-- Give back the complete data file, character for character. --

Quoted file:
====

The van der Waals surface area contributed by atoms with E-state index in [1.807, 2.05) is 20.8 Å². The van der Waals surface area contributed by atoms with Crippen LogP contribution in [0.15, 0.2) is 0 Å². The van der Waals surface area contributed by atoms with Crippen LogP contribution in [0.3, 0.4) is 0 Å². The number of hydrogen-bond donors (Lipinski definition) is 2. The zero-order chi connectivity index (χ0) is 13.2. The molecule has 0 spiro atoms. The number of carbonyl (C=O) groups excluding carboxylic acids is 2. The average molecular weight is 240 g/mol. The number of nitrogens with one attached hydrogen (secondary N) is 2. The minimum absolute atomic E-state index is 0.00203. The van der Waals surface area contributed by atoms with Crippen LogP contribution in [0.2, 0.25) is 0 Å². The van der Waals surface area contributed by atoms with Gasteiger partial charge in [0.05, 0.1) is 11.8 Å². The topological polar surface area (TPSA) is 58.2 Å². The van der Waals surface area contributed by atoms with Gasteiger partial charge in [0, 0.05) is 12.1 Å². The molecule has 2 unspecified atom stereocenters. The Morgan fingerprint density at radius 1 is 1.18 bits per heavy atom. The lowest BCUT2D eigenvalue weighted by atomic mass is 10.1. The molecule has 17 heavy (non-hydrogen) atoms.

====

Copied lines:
The van der Waals surface area contributed by atoms with E-state index in [1.807, 2.05) is 20.8 Å². The van der Waals surface area contributed by atoms with Crippen LogP contribution in [0.15, 0.2) is 0 Å². The van der Waals surface area contributed by atoms with Crippen LogP contribution in [0.3, 0.4) is 0 Å². The number of hydrogen-bond donors (Lipinski definition) is 2. The zero-order chi connectivity index (χ0) is 13.2. The molecule has 0 spiro atoms. The number of carbonyl (C=O) groups excluding carboxylic acids is 2. The average molecular weight is 240 g/mol. The number of nitrogens with one attached hydrogen (secondary N) is 2. The minimum absolute atomic E-state index is 0.00203. The van der Waals surface area contributed by atoms with Crippen LogP contribution in [0.2, 0.25) is 0 Å². The van der Waals surface area contributed by atoms with Gasteiger partial charge in [0.05, 0.1) is 11.8 Å². The topological polar surface area (TPSA) is 58.2 Å². The van der Waals surface area contributed by atoms with Gasteiger partial charge in [0, 0.05) is 12.1 Å². The molecule has 2 unspecified atom stereocenters. The Morgan fingerprint density at radius 1 is 1.18 bits per heavy atom. The lowest BCUT2D eigenvalue weighted by atomic mass is 10.1. The molecule has 17 heavy (non-hydrogen) atoms.